Author Topic: casting styles  (Read 226 times)

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gillie greenberg

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casting styles
« on: June 26, 2018, 11:46:26 AM »
Hi guys, I was wondering you anyone would be willing to talk about how different leader materials work better with different casting styles. I have been using a leader consisting of 15lb chameleon to a 3x rio biocolour sighter to 6x tippet. Originally I learned most of my techniques from watching the modern nymphing video. Now that I have started fishing with different anglers i have be experimenting with different leader materials and casting styles.

I find that with the chameleon I am able to cast best with a rather lobbing (easier to tuck cast) cast that enters the water at a sharper angle. I find this rig and style ideal for when I'm on a larger river and dont have to worry about sneaking my cast under branches and trees.

The other day i experimented with a leader tied from 10lb raven mono. This material was very supple. I found it was very difficult to "lob" however with a sharp flicking motion i could backcast then snap my wrist sharply for the forward cast. I found this technique very accurate and good for keeping the fly low to the water. I would like to experiment more with this type of leader as i may be better for smaller, or woodier streams.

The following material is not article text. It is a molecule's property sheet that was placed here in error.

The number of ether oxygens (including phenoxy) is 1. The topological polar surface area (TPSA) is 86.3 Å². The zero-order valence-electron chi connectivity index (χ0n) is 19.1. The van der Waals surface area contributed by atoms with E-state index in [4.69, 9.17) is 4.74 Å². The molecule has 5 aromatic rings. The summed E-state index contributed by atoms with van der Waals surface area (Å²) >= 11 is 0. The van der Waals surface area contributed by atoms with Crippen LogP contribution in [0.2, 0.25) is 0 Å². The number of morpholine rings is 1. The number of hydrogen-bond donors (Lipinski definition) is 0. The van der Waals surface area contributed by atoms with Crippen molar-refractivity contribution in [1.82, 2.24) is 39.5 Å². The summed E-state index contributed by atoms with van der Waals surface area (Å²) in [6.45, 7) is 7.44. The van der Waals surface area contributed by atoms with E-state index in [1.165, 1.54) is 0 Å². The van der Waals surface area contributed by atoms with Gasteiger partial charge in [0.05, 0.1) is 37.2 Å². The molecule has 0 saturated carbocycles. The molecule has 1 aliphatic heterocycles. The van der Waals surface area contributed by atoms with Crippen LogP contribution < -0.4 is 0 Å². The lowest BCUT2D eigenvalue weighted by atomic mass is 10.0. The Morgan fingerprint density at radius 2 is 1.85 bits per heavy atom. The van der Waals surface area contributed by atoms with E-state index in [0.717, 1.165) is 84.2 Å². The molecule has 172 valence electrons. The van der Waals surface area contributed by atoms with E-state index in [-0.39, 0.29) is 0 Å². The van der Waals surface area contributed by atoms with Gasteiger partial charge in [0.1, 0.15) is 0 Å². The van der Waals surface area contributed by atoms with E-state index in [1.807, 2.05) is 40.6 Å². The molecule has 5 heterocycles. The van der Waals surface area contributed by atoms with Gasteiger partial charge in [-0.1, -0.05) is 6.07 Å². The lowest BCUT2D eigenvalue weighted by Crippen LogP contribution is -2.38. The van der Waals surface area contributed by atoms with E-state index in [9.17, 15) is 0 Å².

I feel my syndicate rod is deal for the lob cast where maybe a faster or more of a tip action rod would be better for the flick/snap cast.

Does anyone have any similar experiences or can anyone point me in the direction to research different casting styles?

thanks, Gil

Chris Puchniak

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Re: casting styles
« Reply #1 on: June 26, 2018, 02:55:09 PM »
That's some interesting thoughts.

I usually make my leader choices more based on the wind and how heavy of a fly I have to work with (although that's not really your question... lol).  For nymphing, I tend to prefer an all mono leader of roughly continuous .16-.28mm, with the diameter depending on the scenario.  If I get into a very light single fly situation, or a dry fly, then I go to a tapered leader.  Depending on the wind and the underbrush I have the tendency to wrist flick or lob with both leaders (wind often dictates to me which casting style I can use - though underbrush does the same as well).  So I end up using both of those casting styles with both types of leaders.

No doubt the Chameleon would help with turnover and lobbing, as its stiffer material would help with energy transfer.  It's great with dries and light flies.  I use Stren a lot too when I want a tapered leader but less stiffness.

Going suppler and thinner (like your Raven 10# mono) would help with shooting a leader (not lobbing - more the wrist flick) as you don't need any turnover and want the minimal amount of resistance/friction and weight as possible as the leader goes through the guides.  I don't want anything to slow down the lead bomb at the end of the tippet... lol.

I find with nymphing in particular I cast with whatever style I can manage.  Lob (oval), flick (with a little double haul), bow and arrow, and even just throwing the darn fly out there with my fingers.  Whatever it takes to get the fly in the water and present it well to a fish.   So I like to make sure I can be adaptable.
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